Sleep, Sleep Disorders, and Sexual Dysfunction.

Good sleep is necessary for good health. Sleep health is increasingly recognized as important for physical and mental health by both the medical profession and the general public, and there is great interest in how to avoid and treat sleep disorders and problems. Recent research indicates that insufficient sleep, disrupted sleep, and sleep disorders affect many aspects of human health including sexual function. In fact, patients with urological disorders or erectile dysfunction (ED) may have a sleep disorder that contributes to their urological or sexual dysfunction. Obstructive sleep apnea, insomnia, shift work disorder, and restless legs syndrome are all common sleep disorders and are associated with ED and/or other urological disorders. Therefore, careful attention should be paid to the diagnosis and treatment of concomitant sleep disorders in patients with sexual dysfunction. In this review, we provide an overview of what sleep is and how it is assessed in the clinic or laboratory; our current understanding of the functions of sleep and sleep health; a description of common sleep disorders, as well as how they are diagnosed and treated; and how sleep and its disorders are associated with male sexual dysfunction. Sleep is considered to be a 'third pillar of health', along with diet and exercise. With an understanding of common sleep disorders and how they can impact male sexual function, the urologist can ensure that sleep disorders are considered as a contributor to sexual dysfunction in their patients in order to provide them with the optimal treatment for overall health.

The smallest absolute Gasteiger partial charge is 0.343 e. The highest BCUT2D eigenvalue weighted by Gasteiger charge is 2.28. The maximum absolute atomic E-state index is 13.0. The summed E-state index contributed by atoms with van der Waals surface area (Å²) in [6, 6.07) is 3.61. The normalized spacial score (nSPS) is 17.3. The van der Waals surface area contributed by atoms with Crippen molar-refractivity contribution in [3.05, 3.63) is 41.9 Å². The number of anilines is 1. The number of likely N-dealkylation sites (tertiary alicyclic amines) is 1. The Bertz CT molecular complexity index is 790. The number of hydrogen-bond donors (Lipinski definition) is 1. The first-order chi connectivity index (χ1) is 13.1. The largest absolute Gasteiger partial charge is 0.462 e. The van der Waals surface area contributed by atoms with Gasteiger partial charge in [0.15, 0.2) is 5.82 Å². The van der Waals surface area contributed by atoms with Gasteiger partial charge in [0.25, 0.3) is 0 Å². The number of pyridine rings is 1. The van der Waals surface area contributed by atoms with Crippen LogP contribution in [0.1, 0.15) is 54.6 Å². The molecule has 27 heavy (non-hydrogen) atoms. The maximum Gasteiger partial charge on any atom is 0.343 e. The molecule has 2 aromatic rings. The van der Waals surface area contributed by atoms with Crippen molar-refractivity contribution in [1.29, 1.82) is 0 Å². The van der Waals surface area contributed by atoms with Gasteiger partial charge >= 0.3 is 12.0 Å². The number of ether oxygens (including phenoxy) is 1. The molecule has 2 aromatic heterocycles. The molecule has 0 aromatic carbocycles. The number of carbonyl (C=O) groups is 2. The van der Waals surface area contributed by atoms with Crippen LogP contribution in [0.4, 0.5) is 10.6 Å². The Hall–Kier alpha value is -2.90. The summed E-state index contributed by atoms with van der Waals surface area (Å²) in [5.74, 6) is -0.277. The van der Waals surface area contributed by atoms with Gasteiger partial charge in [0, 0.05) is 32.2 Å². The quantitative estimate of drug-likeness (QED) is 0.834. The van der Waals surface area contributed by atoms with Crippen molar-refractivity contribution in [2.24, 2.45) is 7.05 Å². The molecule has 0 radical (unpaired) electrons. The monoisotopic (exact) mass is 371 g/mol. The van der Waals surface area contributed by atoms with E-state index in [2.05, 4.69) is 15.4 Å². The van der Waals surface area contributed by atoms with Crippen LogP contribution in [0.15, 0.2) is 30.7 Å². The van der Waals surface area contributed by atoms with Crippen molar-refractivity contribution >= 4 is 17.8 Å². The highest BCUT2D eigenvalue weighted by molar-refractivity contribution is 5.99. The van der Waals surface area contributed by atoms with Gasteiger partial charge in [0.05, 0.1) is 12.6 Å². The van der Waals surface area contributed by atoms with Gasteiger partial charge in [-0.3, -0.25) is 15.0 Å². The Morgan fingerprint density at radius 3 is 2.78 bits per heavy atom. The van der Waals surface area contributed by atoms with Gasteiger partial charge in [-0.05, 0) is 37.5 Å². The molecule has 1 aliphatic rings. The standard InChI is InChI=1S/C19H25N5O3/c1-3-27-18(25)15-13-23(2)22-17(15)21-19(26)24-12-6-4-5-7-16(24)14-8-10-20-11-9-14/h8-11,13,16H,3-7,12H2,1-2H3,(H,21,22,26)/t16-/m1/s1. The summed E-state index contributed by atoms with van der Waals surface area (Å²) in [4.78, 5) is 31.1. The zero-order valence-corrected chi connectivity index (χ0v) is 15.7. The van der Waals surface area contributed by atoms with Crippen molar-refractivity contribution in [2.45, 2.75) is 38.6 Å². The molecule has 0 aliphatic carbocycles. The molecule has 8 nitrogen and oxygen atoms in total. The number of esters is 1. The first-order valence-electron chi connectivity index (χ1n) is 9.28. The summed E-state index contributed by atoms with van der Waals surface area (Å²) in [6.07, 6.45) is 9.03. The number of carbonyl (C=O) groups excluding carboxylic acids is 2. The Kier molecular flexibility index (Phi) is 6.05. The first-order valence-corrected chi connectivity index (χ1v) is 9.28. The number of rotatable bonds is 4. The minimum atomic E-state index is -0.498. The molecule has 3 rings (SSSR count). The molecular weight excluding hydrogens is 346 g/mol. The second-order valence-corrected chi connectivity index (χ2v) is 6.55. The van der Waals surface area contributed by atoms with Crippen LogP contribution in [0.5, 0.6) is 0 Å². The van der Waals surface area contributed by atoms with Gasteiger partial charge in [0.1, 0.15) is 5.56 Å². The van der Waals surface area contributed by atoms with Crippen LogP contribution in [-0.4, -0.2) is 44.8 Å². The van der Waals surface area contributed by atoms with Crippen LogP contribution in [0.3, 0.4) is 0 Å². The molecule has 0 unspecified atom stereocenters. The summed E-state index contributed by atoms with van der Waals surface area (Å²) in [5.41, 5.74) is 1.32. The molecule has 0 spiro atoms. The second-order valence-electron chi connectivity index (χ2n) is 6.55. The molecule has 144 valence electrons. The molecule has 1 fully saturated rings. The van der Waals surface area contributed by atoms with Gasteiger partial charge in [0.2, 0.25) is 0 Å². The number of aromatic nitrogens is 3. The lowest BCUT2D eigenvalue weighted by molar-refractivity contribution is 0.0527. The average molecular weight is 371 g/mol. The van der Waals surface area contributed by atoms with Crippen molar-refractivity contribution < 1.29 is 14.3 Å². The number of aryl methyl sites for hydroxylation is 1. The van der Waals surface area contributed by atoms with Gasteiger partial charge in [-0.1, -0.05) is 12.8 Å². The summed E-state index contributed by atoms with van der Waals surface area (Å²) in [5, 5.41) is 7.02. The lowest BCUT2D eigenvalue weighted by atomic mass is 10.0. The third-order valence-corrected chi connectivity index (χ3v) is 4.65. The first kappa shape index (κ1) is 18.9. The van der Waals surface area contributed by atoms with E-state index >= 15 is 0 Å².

The world journal of men's health. 2018 Aug 14 [Epub ahead of print]

Jae Wook Cho, Jeanne F Duffy

Division of Sleep and Circadian Disorders, Departments of Medicine and Neurology, Brigham and Women's Hospital and Division of Sleep Medicine, Harvard Medical School, Boston, MA, USA., Division of Sleep and Circadian Disorders, Departments of Medicine and Neurology, Brigham and Women's Hospital and Division of Sleep Medicine, Harvard Medical School, Boston, MA, USA. .

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